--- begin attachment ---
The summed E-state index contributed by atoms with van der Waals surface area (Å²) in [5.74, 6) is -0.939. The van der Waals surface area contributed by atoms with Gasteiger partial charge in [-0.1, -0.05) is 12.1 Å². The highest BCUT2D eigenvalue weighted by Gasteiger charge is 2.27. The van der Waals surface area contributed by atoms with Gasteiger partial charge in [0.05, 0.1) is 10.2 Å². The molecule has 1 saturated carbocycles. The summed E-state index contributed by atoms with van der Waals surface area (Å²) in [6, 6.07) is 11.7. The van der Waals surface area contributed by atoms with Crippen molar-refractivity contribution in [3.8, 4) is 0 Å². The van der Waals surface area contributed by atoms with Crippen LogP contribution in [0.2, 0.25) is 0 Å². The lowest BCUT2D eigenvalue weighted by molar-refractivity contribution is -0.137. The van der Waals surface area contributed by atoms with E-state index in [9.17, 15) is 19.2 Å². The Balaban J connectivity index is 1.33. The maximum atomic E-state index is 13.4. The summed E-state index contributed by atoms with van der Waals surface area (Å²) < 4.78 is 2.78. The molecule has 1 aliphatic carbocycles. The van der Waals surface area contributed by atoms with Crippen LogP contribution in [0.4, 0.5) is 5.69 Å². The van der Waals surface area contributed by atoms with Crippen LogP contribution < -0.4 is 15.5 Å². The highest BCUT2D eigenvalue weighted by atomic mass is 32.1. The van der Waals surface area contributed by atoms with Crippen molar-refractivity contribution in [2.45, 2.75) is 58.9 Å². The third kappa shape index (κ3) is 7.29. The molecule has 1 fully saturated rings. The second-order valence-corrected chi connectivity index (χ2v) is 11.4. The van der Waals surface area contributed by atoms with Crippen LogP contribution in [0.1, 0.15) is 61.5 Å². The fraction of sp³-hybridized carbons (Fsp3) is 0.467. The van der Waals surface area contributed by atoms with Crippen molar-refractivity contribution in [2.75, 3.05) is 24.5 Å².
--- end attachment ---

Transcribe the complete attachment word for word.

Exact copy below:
The summed E-state index contributed by atoms with van der Waals surface area (Å²) in [5.74, 6) is -0.939. The van der Waals surface area contributed by atoms with Gasteiger partial charge in [-0.1, -0.05) is 12.1 Å². The highest BCUT2D eigenvalue weighted by Gasteiger charge is 2.27. The van der Waals surface area contributed by atoms with Gasteiger partial charge in [0.05, 0.1) is 10.2 Å². The molecule has 1 saturated carbocycles. The summed E-state index contributed by atoms with van der Waals surface area (Å²) in [6, 6.07) is 11.7. The van der Waals surface area contributed by atoms with Crippen molar-refractivity contribution in [3.8, 4) is 0 Å². The van der Waals surface area contributed by atoms with Crippen LogP contribution in [0.2, 0.25) is 0 Å². The lowest BCUT2D eigenvalue weighted by molar-refractivity contribution is -0.137. The van der Waals surface area contributed by atoms with E-state index in [9.17, 15) is 19.2 Å². The Balaban J connectivity index is 1.33. The maximum atomic E-state index is 13.4. The summed E-state index contributed by atoms with van der Waals surface area (Å²) < 4.78 is 2.78. The molecule has 1 aliphatic carbocycles. The van der Waals surface area contributed by atoms with Crippen LogP contribution in [0.4, 0.5) is 5.69 Å². The van der Waals surface area contributed by atoms with Crippen LogP contribution < -0.4 is 15.5 Å². The highest BCUT2D eigenvalue weighted by atomic mass is 32.1. The van der Waals surface area contributed by atoms with Crippen molar-refractivity contribution in [2.45, 2.75) is 58.9 Å². The third kappa shape index (κ3) is 7.29. The molecule has 1 fully saturated rings. The second-order valence-corrected chi connectivity index (χ2v) is 11.4. The van der Waals surface area contributed by atoms with Crippen LogP contribution in [0.1, 0.15) is 61.5 Å². The fraction of sp³-hybridized carbons (Fsp3) is 0.467. The van der Waals surface area contributed by atoms with Crippen molar-refractivity contribution in [2.75, 3.05) is 24.5 Å².